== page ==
• http://www.ambienteacreano.blogspot.com Evandro

    Hello Bob, greetings from Brazil.
    I am amazed you know so much about ethanol (alchool) in Brazil. Thanks to the ethanol program we have, during the present oil crisis gasoline price has not gone so high as usually would do in the 80’s.
    There is more: all gasoline sold in Brazil have 26% of ethanol (is mandatory). This mean that even if oil go up 10%, it does not mean we will have the same % hike in the price since ethanol price depends on the sugar cane production. Today, about 50% of brazil sugar cane production is made into ethanol. This mean we still have some ground to hike ethanol production.
    There are some concerns however: if sugar price goes up, as it has being the case in the past few months (due to Brazil increasing usage of sugar cane for ethanol), we could face a “temptation” by the industry to produce more sugar instead of ethanol. Less ethanol in the market would mean higher prices.
    But here is a catch: because flex fuel cars can run on any combination of ethanol or gas, the consumers would stop buying ehtanol in the same rate they do today – less demand=price goes down.
    This is a “great” advantage of having a flexfuel car. You get to the gas station and decide, based on the price, what will be the “mix of the day”.
    I drive a flex fuel FORD FIESTA!
    Regards from Brazil.

    Evandro

  • Edison

    Bob

    Just one more thing in concern about flex fuel in Brazil.

    If your are not enough happy with flex fuel car, in the same car you can make it running with GAS !

    Yes… gas, the almost same one to inflate ballons

    So you could have a car running with gasoline, ethanol and gas.

    Regards

  • http:sitenl.com Samory Santos

    Lots of lies or misinfo here…

    “They started refining Ethanol from Sugar Cane and today 85% of all the cars and trucks in Brazil run on this cheaper than oil Ethanol.”
    Trucks run on diesel or a mix with bio-diesel, and only less than 40% of the cars run on ethanol… it rusts the engine

    “But the point is I found out that the Country of Brazil had enough foresight and just plain determination to make sure they were never again held hostage by Arab Oil. Furthermore, when the supply of oil finally does run out, which it will do, the Brazilian Economy will not grind to a halt like ours will.”
    It will… it will believe me… we are hostaged by the international oil prices… when Katrina striked the Mexican Gulf the gasoline had a increase of 5 cents!

    “They call them Flex Fuel Cars and they can run entirely on Ethanol, entirely on Gasoline or on any combination of the two.”
    You can mix… but it will malfuction!

    “In BRAZIL it is available at every gas station in the Country!” No there isn’t… only at the main cities… this is why less than 40% of the cars run with ethanol! No one can go from a state to another with ethanol… you will run out of it!

    OBS: I’m native to the Federal Republic of Brazil! So my native language is the Brazilian Portuguêse.

  • Carl

    We have options. We have to raise our voices to our leaders that we want change or we vote them out. I found this guy running his Passat on used soy oil in Los Angeles. getoffoil.blogspot.com

  • Gabriel Nicolau

    “It rusts the engine” – What are you talking about? I didn’t hear about this for the last 20 years…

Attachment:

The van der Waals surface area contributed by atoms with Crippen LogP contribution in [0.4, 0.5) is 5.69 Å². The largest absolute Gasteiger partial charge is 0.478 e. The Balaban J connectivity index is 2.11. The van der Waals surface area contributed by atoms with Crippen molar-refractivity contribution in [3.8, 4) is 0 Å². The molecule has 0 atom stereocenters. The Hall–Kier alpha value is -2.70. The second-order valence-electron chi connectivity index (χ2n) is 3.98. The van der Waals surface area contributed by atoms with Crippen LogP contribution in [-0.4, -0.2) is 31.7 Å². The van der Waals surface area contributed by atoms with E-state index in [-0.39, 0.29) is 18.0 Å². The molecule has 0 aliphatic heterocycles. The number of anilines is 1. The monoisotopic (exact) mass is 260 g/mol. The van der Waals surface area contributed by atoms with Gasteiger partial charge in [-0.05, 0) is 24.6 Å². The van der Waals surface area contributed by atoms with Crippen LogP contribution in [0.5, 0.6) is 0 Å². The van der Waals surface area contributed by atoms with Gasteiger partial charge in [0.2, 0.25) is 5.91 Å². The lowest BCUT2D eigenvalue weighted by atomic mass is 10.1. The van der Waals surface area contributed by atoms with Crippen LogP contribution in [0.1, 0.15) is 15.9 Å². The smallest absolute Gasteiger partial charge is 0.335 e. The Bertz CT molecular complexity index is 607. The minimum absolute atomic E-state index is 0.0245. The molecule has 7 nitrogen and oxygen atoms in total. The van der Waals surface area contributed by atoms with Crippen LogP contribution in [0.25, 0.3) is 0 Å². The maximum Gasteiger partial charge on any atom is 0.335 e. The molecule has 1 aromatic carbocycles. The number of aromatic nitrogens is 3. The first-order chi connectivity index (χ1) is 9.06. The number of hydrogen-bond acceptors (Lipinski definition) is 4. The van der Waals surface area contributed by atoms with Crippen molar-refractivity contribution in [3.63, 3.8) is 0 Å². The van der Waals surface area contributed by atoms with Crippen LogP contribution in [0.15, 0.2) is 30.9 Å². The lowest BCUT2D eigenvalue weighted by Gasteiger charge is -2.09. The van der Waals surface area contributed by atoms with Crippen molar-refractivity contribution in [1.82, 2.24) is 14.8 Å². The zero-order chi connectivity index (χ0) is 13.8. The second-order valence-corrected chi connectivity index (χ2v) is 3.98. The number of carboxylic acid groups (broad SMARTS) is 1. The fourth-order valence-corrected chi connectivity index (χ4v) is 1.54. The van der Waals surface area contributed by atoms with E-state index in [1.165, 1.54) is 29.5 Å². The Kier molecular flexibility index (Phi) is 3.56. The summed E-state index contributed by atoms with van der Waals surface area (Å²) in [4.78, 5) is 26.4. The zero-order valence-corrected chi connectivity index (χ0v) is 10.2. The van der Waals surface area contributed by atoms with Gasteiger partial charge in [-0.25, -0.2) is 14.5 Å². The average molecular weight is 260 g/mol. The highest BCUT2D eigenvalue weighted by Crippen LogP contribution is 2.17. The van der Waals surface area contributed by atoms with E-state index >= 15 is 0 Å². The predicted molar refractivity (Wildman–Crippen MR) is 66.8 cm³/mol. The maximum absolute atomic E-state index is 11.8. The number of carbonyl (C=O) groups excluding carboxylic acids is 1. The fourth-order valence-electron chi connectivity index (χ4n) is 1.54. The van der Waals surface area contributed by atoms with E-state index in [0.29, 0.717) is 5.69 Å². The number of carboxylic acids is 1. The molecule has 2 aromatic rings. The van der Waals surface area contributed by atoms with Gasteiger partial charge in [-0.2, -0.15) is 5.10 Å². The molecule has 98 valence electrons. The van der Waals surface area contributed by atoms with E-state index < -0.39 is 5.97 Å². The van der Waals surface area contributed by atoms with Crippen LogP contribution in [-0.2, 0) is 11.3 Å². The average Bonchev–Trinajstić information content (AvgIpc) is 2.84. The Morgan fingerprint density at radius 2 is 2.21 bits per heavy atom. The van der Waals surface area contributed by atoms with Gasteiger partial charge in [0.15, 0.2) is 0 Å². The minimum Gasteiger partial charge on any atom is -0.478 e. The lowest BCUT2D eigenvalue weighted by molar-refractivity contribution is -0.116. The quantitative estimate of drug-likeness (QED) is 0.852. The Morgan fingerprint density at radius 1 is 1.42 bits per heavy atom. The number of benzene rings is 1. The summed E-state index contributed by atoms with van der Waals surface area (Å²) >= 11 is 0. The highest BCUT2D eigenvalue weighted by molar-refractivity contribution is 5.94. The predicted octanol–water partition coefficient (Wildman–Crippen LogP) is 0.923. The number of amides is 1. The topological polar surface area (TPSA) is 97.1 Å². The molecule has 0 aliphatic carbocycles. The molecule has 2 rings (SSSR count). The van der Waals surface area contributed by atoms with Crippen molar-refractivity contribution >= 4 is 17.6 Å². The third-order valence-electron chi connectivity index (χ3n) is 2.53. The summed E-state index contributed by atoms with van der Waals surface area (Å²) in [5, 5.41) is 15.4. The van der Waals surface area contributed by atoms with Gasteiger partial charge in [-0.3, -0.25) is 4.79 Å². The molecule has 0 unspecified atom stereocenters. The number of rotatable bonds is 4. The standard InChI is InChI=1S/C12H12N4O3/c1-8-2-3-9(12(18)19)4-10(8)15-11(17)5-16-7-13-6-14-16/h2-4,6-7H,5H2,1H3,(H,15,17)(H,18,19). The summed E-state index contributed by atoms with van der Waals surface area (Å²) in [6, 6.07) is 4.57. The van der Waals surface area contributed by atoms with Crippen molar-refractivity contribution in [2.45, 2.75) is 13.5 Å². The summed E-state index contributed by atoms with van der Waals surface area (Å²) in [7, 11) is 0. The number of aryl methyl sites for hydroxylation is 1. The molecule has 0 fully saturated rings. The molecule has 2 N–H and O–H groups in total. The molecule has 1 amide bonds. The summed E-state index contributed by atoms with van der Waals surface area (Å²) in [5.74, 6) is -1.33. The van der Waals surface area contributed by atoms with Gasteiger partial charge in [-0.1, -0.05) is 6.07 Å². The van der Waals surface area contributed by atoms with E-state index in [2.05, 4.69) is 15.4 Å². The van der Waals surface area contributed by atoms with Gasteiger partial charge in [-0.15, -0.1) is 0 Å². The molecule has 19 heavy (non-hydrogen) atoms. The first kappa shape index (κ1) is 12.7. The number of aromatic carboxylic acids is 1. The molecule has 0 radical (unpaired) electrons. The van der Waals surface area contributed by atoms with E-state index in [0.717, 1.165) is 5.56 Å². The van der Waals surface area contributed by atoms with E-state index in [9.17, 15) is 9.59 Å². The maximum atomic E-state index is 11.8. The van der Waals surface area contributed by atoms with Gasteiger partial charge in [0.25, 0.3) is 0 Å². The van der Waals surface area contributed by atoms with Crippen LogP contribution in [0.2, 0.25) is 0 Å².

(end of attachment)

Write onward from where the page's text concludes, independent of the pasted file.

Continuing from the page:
“You can mix… but it will malfuction!” – Sorry, but that’s not what I’ve been hearing about neither.
    “only at the main cities… ” – I travel a lot, my car runs with diesel but I don’t remember seeing a single station, at any tiny town in the middle of nowhere, that didnt’t have alcohol pumps.

    Portuguese, english, doesn’t matter. Please, just stick to the true.
    The true is alcohol is worthy only when its price is less than 70% of gas’. That’s not always the case because sugar cane, as any crop, has a cycle and alcohol competes with sugar.
    There are more than 40 new projects going on and Brazil will triple its production in the next 8 years. If the brazilian government acted instead of advertised, we would have a proper stocking structure by now.
    Brazil doesn’t need any enemy, we sabotage ourselves very well…

  • Lonny

    I have four letters for you…..O P E C. As long as OPEC has the US Government in its back pocket, and the people running our government are profitting from big oil, this will be the status quo. After all, what are we going to do vote in a new administration? Oh ya, the electoral college does that for us. In this country we are merely allowed to voice our opinion, but the heirarchy is calling all of the shots. What are “We the People” to do to make the changes this country desperately needs?

  • http://www.grilllovers.com Lynn Wright

    It’s quitting time so I don’t have time to read this article. Do you know if Brazilians use ethanol in place of liquid propane for their gas-powered cooking grills?

  • http://blogcritics.org/archives/2005/08/26/153054.php Bob Greenspan

    I doubt it. Ethanol is a substitute for Gasoline. Both are Volatile Liquids. You don’t cook with volatile liquids. Natural Gas & Propane are used as cooking gasses. Remember they are a gas not a liquid.

  • http://blogcritics.org/archives/2005/08/26/153054.php Bob Greenspan

    Since I wrote this article President Bush has been endorsing Ethanol and there are now probably a hundred or more producing ethanol plants or ethanol plants under construction in various parts of the United States.

  • JoeL

    This is amazing. Brazil has very low car ownership and large cheap farmlands in very favorable weather for sugar canes. US is the polar opposite. Good luck with your sugar canse ehtanol solution. We’ll just get our corn, wheat, meat, vegis, fruits, and other food from elsewhere. Or perhaps we can just eat sugar cane!